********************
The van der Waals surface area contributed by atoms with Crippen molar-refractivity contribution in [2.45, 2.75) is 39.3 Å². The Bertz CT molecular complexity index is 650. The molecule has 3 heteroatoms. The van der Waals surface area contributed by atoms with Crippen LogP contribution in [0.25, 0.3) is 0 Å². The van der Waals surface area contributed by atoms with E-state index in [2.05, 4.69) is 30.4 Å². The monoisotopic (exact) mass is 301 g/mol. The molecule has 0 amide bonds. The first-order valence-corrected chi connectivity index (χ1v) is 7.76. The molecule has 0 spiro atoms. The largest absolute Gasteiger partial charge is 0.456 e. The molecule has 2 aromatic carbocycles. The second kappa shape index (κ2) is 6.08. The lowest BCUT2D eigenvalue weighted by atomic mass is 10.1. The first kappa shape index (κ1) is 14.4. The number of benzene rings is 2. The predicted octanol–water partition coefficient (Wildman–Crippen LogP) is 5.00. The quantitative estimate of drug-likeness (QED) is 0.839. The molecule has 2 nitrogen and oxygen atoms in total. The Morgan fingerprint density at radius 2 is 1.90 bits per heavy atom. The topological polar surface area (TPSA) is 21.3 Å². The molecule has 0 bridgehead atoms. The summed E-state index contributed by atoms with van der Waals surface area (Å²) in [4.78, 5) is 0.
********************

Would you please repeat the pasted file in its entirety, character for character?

The van der Waals surface area contributed by atoms with Crippen molar-refractivity contribution in [2.45, 2.75) is 39.3 Å². The Bertz CT molecular complexity index is 650. The molecule has 3 heteroatoms. The van der Waals surface area contributed by atoms with Crippen LogP contribution in [0.25, 0.3) is 0 Å². The van der Waals surface area contributed by atoms with E-state index in [2.05, 4.69) is 30.4 Å². The monoisotopic (exact) mass is 301 g/mol. The molecule has 0 amide bonds. The first-order valence-corrected chi connectivity index (χ1v) is 7.76. The molecule has 0 spiro atoms. The largest absolute Gasteiger partial charge is 0.456 e. The molecule has 2 aromatic carbocycles. The second kappa shape index (κ2) is 6.08. The lowest BCUT2D eigenvalue weighted by atomic mass is 10.1. The first kappa shape index (κ1) is 14.4. The number of benzene rings is 2. The predicted octanol–water partition coefficient (Wildman–Crippen LogP) is 5.00. The quantitative estimate of drug-likeness (QED) is 0.839. The molecule has 2 nitrogen and oxygen atoms in total. The Morgan fingerprint density at radius 2 is 1.90 bits per heavy atom. The topological polar surface area (TPSA) is 21.3 Å². The molecule has 0 bridgehead atoms. The summed E-state index contributed by atoms with van der Waals surface area (Å²) in [4.78, 5) is 0.